Austin Hill
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It’s not just an out-of-control IRS or EPA. And it’s not merely the punitive demands and restraints of the new federal healthcare law.

American enterprise is being stifled and squelched by state and local governments, in ways that most Americans don’t even see. With increasing propensity, elected officials nationwide are at times suffocating private businesses with regulations, and at other times competing directly against them – and it happens among both Democrats and Republicans.

A striking reminder of this emerged last week, when it was reported that Democrat San Francisco Mayor Ed Lee was contemplating some sort of “ban” on alcohol sales during the Super Bowl. Drunken vandals got out of hand last year in “the City by the Bay,” when the Giants swept the World Series. The same thing could happen on Super Bowl Sunday this year, with either a 49ers win or loss. So, therefore, the city should step in and try to keep the booze away from the bad guys – at least that’s how the official reasoning went.

The news first emerged with local newspaper and radio websites reporting that the Mayor was seeking a ban. By the time global publications like “International Business Times” had picked up on it, the Mayor had tempered his rhetoric a bit, saying that he was “seeking input from business owners” on how to prevent alcohol-induced vandalism.

The irony here is obvious. This is, after all, San Francisco, a place where, in terms of social and cultural “norms,” almost anything goes. It’s the city where elected officials almost did not pass a ban on public nudity for the first time last November, and yet city officials now want to control liquor consumption.

But here’s the part of the story that nobody reports: such mandates by local governments, arbitrary and unexpected as they often are, damage businesses. Restaurant and bar owners all over the country are naturally banking on steady foot traffic and lots of food and beverage sales on Super Bowl Sunday. No doubt some owners craft their monthly or quarterly budgets around an expected uptick in sales on that day. When politicians disrupt this, they hurt small business owners.

But travel northward some 1200 miles or so from San Francisco, and a less imaginable, more difficult to understand phenomena is happening with private enterprise the worse for it. The state government of Idaho has actually developed a voracious appetite for buying and owning for-profit small businesses of a variety of sorts, and competing against private owners.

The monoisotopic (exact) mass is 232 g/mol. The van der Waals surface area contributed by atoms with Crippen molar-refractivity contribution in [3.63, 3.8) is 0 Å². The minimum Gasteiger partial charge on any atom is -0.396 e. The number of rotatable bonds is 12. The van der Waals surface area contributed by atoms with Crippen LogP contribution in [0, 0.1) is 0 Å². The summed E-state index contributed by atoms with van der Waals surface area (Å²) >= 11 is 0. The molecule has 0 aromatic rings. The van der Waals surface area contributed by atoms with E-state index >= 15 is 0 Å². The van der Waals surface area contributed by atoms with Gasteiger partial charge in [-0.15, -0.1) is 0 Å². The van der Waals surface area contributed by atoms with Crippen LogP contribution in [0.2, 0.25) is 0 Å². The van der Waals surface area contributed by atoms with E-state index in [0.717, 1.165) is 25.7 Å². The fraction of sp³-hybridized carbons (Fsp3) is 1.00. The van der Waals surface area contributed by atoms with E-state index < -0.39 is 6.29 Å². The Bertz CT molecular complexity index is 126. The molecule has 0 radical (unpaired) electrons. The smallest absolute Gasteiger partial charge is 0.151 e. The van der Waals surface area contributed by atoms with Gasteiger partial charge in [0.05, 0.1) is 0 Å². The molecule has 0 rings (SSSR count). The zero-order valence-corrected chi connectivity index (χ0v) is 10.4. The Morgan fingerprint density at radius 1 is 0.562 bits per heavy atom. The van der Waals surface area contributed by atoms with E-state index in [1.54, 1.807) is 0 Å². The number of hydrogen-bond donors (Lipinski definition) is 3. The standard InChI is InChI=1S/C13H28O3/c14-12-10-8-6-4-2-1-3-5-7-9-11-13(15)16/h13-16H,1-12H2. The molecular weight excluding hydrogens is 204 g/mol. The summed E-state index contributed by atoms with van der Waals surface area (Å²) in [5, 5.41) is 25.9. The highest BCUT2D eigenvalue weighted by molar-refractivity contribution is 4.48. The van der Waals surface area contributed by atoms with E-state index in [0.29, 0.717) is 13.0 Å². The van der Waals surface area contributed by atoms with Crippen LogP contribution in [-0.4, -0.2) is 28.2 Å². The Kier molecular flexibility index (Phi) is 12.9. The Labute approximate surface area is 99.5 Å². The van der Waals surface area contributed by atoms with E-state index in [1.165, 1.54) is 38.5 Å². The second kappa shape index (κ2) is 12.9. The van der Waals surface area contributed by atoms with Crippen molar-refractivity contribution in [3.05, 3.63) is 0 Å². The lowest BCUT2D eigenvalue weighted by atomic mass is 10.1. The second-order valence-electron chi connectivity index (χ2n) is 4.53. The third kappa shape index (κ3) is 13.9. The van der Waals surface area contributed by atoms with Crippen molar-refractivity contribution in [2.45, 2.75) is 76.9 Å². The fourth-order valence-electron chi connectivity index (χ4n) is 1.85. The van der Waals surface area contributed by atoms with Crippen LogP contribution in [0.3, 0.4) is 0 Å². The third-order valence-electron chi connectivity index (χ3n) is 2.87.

Language in that state’s Constitution declares that the land originally granted from the federal government for the creation of Idaho must be managed “in such manner as will secure the maximum long term financial return to the institution to which granted.” From that language, Idaho politicians down through the ages have determined that they have a “fiduciary responsibility” to produce investment returns. So once the first of the original endowment lands were sold, a trust account was established, and state politicians have been “investing” the money in for-profit businesses ever since.

In the past four years alone, the state government of Idaho has purchased everything from a neighborhood beer pub to commercial office space, all under the leadership of Republican Governor C.L “Butch” Otter. This controversial practice came under national criticism back in 2010 when the Idaho government bought “Affordable Storage,” a small self-storage business in the capitol city of Boise, and then began telling would-be customers that “our rates are lower because we don’t have to pay taxes.” Ask residents of “red state” Idaho what they think of President Obama’s forced acquisitions of General Motors and the Chrysler Corporation, and they’ll likely tell you it was wrong. Yet most are unaware that their own state government is doing much the same as the President has done, and is competing against their business-owning neighbors.

While it’s hard to find an American politician who will tell you that they are anything short of “supportive” when it comes to small business ownership, it’s even more difficult to find one that really understands what it means to be that type of leader. The change in government policies that our nation needs won’t begin to happen, until American voters start paying attention and making better choices on election day.

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Austin Hill

Austin Hill is an Author, Consultant, and Host of "Austin Hill's Big World of Small Business," a syndicated talk show about small business ownership and entrepreneurship. He is Co-Author of the new release "The Virtues Of Capitalism: A Moral Case For Free Markets." , Author of "White House Confidential: The Little Book Of Weird Presidential History," and a frequent guest host for Washington, DC's 105.9 WMAL Talk Radio.